Written in the second century AD by a Greek traveller for a predominantly Roman audience, Pausanias' Guide to Greece is an extraordinarily literate and well-informed guidebook. A study of buildings, traditions and myth, it describes with precision and eloquence the glory of classical Greece shortly before its ultimate decline in the third century. This volume, the first of two, concerns the five provinces of central Greece, with an account of cities including Athens, Corinth and Thebes and a compelling depiction of the Oracle at Delphi. Along the way, Pausanias recounts Greek legends that are unknown from any other source and quotes a wealth of classical literature and poetry that would otherwise have been lost. An inspiration to Byron and Shelley, the Guide to Greece remains one of the most influential travel books ever written.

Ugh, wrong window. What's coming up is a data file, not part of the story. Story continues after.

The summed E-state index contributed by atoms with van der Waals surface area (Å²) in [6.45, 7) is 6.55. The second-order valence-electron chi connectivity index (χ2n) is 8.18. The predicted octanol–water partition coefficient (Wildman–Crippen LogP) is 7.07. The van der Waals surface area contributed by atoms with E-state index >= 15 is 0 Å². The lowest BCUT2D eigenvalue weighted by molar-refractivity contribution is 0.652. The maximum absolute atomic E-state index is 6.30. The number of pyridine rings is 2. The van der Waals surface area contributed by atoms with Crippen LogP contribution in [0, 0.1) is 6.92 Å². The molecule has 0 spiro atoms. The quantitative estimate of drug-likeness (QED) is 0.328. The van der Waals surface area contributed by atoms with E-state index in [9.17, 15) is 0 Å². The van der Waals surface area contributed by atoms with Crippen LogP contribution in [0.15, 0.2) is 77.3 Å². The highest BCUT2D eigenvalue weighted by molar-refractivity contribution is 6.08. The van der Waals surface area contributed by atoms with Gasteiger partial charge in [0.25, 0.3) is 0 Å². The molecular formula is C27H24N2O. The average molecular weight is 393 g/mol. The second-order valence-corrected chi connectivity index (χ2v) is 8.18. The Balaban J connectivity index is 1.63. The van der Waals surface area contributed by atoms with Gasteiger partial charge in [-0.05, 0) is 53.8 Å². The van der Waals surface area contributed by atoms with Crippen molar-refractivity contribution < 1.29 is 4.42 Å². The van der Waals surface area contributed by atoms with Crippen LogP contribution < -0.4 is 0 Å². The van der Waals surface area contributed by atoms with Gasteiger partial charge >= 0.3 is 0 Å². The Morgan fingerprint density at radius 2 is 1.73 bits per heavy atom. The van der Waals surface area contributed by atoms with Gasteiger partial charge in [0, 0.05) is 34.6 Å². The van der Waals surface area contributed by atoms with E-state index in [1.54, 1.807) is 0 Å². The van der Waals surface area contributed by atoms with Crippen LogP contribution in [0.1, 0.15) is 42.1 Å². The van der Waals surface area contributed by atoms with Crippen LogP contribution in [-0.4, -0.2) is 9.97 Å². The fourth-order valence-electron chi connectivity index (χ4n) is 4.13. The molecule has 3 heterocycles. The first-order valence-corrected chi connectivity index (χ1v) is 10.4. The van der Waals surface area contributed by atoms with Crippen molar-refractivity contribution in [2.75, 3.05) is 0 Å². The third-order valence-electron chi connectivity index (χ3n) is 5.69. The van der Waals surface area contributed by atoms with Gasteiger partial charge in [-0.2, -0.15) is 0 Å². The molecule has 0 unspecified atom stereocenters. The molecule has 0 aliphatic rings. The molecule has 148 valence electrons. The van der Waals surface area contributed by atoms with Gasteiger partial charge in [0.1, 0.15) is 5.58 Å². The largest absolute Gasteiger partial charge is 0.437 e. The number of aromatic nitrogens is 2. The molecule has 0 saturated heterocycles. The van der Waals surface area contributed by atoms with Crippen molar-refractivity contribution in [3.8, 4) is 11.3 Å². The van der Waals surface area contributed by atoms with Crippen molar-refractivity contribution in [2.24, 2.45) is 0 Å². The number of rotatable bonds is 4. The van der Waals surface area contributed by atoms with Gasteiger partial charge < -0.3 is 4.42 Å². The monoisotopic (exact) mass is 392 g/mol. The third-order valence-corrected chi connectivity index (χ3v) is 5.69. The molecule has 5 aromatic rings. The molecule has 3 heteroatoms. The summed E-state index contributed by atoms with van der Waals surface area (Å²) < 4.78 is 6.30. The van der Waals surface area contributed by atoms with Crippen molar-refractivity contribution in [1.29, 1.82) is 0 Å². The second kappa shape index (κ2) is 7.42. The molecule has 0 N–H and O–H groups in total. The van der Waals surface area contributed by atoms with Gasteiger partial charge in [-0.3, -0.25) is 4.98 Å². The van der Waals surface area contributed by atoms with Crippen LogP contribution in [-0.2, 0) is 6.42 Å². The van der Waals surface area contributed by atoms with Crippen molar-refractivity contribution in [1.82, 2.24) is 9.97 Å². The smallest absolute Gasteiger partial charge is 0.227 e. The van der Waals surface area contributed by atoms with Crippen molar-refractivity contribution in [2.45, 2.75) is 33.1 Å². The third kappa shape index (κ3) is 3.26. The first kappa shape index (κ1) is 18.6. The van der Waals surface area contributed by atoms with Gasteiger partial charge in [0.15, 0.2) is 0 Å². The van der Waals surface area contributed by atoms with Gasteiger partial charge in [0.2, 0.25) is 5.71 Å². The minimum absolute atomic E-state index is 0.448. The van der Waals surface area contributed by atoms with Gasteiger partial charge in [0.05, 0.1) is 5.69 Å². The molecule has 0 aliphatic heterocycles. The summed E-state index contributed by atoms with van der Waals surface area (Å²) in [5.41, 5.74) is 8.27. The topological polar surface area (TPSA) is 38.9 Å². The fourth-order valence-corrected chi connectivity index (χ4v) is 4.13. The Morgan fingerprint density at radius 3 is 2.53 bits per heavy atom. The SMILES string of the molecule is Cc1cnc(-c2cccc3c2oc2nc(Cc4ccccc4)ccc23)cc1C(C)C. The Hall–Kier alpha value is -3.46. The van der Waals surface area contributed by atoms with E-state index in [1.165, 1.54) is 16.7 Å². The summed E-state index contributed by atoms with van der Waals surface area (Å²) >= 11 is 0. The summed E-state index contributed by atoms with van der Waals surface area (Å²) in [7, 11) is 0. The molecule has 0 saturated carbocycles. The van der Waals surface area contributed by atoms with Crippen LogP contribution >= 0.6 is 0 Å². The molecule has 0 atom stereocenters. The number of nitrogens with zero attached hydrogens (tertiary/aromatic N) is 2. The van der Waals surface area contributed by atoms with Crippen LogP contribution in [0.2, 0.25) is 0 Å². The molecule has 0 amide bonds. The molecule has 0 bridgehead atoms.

Pausanias was a Greek geographer and native of Lydia who explored Greece, Macedonia, Asia and Africa, before settling in Rome. Pausanias is believed to have lived in the second half of the second century A.D. and is thought by some historians to have been a doctor as well as a scholar. Peter Levi was a Jesuit priest and archaelogical correspondent for The Times before his appointment as Professor of Poetry at Oxford. In addition to his translation of Pausanias he also published biographies of Tennyson, Edward Lear, Virgil, Horace and John Milton, and 22 volumes of poetry.